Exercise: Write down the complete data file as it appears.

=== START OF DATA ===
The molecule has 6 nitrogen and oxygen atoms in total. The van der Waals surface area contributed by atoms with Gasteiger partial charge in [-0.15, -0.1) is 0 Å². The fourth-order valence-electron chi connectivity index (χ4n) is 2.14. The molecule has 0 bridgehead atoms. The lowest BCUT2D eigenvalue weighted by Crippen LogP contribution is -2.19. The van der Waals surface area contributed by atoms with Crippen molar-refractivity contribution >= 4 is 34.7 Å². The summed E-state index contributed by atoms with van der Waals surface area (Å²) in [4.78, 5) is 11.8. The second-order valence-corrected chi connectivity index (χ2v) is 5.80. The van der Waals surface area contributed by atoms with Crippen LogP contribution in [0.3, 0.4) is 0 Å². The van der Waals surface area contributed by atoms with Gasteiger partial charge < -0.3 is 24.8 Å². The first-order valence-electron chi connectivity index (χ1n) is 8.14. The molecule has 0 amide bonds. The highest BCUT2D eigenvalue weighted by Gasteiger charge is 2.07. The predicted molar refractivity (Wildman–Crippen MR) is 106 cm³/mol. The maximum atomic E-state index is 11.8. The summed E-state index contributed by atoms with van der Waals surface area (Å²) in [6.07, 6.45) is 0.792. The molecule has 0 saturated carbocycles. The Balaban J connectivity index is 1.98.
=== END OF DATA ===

The molecule has 6 nitrogen and oxygen atoms in total. The van der Waals surface area contributed by atoms with Gasteiger partial charge in [-0.15, -0.1) is 0 Å². The fourth-order valence-electron chi connectivity index (χ4n) is 2.14. The molecule has 0 bridgehead atoms. The lowest BCUT2D eigenvalue weighted by Crippen LogP contribution is -2.19. The van der Waals surface area contributed by atoms with Crippen molar-refractivity contribution >= 4 is 34.7 Å². The summed E-state index contributed by atoms with van der Waals surface area (Å²) in [4.78, 5) is 11.8. The second-order valence-corrected chi connectivity index (χ2v) is 5.80. The van der Waals surface area contributed by atoms with Crippen LogP contribution in [0.3, 0.4) is 0 Å². The van der Waals surface area contributed by atoms with Gasteiger partial charge < -0.3 is 24.8 Å². The first-order valence-electron chi connectivity index (χ1n) is 8.14. The molecule has 0 amide bonds. The highest BCUT2D eigenvalue weighted by Gasteiger charge is 2.07. The predicted molar refractivity (Wildman–Crippen MR) is 106 cm³/mol. The maximum atomic E-state index is 11.8. The summed E-state index contributed by atoms with van der Waals surface area (Å²) in [6.07, 6.45) is 0.792. The molecule has 0 saturated carbocycles. The Balaban J connectivity index is 1.98.